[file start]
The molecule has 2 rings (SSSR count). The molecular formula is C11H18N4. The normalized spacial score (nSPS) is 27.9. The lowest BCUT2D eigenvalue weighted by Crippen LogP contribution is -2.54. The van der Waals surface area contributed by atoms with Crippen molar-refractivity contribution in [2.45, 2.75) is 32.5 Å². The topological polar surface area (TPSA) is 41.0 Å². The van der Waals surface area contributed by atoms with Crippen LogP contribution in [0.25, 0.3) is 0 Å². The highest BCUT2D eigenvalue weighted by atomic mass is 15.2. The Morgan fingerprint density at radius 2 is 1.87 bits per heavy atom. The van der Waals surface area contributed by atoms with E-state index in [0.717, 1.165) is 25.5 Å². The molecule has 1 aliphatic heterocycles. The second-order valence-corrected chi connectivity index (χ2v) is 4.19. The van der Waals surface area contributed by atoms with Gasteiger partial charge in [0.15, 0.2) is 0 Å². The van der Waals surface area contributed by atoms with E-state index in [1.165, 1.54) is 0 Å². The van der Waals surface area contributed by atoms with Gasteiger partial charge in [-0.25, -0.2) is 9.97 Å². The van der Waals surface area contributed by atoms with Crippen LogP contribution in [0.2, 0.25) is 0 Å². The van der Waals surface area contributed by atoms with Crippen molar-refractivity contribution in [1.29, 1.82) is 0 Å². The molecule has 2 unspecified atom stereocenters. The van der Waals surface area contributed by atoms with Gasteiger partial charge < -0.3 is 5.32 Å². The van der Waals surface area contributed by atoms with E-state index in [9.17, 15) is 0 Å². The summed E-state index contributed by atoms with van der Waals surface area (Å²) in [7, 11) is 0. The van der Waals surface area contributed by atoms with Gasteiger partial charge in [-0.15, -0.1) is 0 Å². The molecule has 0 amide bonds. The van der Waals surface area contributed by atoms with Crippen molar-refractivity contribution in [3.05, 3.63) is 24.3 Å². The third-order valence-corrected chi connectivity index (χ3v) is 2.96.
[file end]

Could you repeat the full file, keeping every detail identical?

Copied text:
The molecule has 2 rings (SSSR count). The molecular formula is C11H18N4. The normalized spacial score (nSPS) is 27.9. The lowest BCUT2D eigenvalue weighted by Crippen LogP contribution is -2.54. The van der Waals surface area contributed by atoms with Crippen molar-refractivity contribution in [2.45, 2.75) is 32.5 Å². The topological polar surface area (TPSA) is 41.0 Å². The van der Waals surface area contributed by atoms with Crippen LogP contribution in [0.25, 0.3) is 0 Å². The highest BCUT2D eigenvalue weighted by atomic mass is 15.2. The Morgan fingerprint density at radius 2 is 1.87 bits per heavy atom. The van der Waals surface area contributed by atoms with E-state index in [0.717, 1.165) is 25.5 Å². The molecule has 1 aliphatic heterocycles. The second-order valence-corrected chi connectivity index (χ2v) is 4.19. The van der Waals surface area contributed by atoms with Gasteiger partial charge in [0.15, 0.2) is 0 Å². The van der Waals surface area contributed by atoms with E-state index in [1.165, 1.54) is 0 Å². The van der Waals surface area contributed by atoms with Gasteiger partial charge in [-0.25, -0.2) is 9.97 Å². The van der Waals surface area contributed by atoms with Crippen LogP contribution in [0.2, 0.25) is 0 Å². The van der Waals surface area contributed by atoms with Crippen molar-refractivity contribution in [1.29, 1.82) is 0 Å². The molecule has 2 unspecified atom stereocenters. The van der Waals surface area contributed by atoms with Gasteiger partial charge < -0.3 is 5.32 Å². The van der Waals surface area contributed by atoms with E-state index in [9.17, 15) is 0 Å². The summed E-state index contributed by atoms with van der Waals surface area (Å²) in [7, 11) is 0. The van der Waals surface area contributed by atoms with Gasteiger partial charge in [-0.15, -0.1) is 0 Å². The molecule has 0 amide bonds. The van der Waals surface area contributed by atoms with Crippen molar-refractivity contribution in [3.05, 3.63) is 24.3 Å². The third-order valence-corrected chi connectivity index (χ3v) is 2.96.